A Million EVs by 2015? Don’t Bet Your Life (Economy) on It

President Obama, in his 2011 State of the Union address, set a goal of one million electric vehicles on the road by 2015. The aim is to build U.S. leadership in technologies that reduce dependence on oil, enhance environmental stewardship, and promote transportation sustainability, while creating high quality jobs and economic growth. The million EVs would include plug-in hybrids, extended range electric vehicles, and all-electric vehicles.
To reach this goal, President Obama has proposed a new three-part plan to further support EV manufacturing and enhance adoption. This includes revised tax incentives plus greater research and development, investments, and programs to encourage communities to invest in infrastructure for EVs.
The current $7,500 tax credit would be made more attractive by offering it at point-of-sale rather than requiring a wait until the end of the year. Investments in R&D for electric drive, batteries, and energy storage technologies would be increased. Communities investing in infrastructure through competitive grants and the removal of regulatory barriers would be rewarded
An Environmental Protection Agency report, ‘One Million Electric Vehicles by 2015,’ concludes that this goal is within reach in terms of production capacity. However, initial cost, unfamiliarity with the technology, and infrastructure limitations – very real potential barriers to achieving a large-scale market for EVs – are not considered.
According to EPA, there is substantial consumer interest in EVs, as demonstrated by the larger-than-anticipated pre-orders for the Nissan Leaf and the Chevrolet Volt. Whether this interest translates into sales beyond the initial ‘early adopters’ who embrace new and innovative products will depend on initial consumer experience with these early vehicles, and on how experiences are communicated to, and perceived by, the rest of the car buying public. Important unresolved issues include resale value, range, and availability of convenient charging facilities.
In related action, President Obama's proposed federal budget cuts all funding for clean diesel and hydrogen fuel cell vehicle research. The $80 million in funding would probably be shifted to EV-related incentives and R&D.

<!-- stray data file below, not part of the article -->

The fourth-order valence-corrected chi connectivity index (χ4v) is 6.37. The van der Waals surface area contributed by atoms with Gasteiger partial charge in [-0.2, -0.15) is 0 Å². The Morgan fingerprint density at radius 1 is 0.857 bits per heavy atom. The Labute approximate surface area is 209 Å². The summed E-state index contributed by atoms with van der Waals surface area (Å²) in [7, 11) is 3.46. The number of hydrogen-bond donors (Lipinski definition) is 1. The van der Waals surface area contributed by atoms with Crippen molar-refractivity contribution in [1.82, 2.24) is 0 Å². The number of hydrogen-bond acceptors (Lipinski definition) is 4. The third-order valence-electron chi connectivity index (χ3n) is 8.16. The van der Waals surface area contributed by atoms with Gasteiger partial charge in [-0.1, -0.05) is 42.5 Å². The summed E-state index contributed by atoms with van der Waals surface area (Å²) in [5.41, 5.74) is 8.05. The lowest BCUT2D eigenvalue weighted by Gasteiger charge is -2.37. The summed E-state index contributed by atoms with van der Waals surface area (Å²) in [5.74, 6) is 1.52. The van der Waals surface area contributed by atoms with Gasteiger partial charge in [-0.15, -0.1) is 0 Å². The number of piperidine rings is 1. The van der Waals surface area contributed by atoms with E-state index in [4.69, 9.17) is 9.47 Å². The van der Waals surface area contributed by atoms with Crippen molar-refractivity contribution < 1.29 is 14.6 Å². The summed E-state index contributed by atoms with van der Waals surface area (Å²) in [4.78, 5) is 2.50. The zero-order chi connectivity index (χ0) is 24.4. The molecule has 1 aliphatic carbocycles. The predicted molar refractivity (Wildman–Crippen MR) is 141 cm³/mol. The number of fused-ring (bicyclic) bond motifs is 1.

The projection of a million EVs by 2015 is based on the ability to build electric cars rather the more difficult job of selling them. What’s eye-opening is that the basis for projected production numbers is information sourced from EV manufacturers and media reports, and media typically get this information from the manufacturers. It is not from any real market analysis showing how many EVs people will actually buy.
While projected Volt and Leaf numbers are likely achievable, estimated sales of 231,000 electric cars from a company that few people have heard about, and has yet to sell its first unit, raises questions. And will 57,000 buyers really opt for a tiny city car – also from a relatively unknown manufacturer – at $34,000 a copy, or even $26,500 after the tax incentive? How about another projected 55,000 unit sales of an electric model that is not yet on sale? All three of these optimistic scenarios, representing more than a third of a million units, are included in the Administration’s projections.
By proposing to cut funding for clean diesel and fuel cells to zero in favor of EVs, President Obama is essentially saying we don't need oil any more now that we have electric cars. By this, the government in reality is picking market winners and losers based on very limited experience.
Cutting fuel cell funding might be prudent in today's austere environment, but cutting diesel funding is not. While electric trucks and buses may be suitable for shorter routes and intracity duty, diesels will probably always be required for long haul trucks and intercity buses. Also, there would be no funding programs for retrofitting buses and trucks with clean diesel technology that is producing results today. And consider: About 50% of the cars sold in Europe and 70% in France are diesels, Do they know something we don't?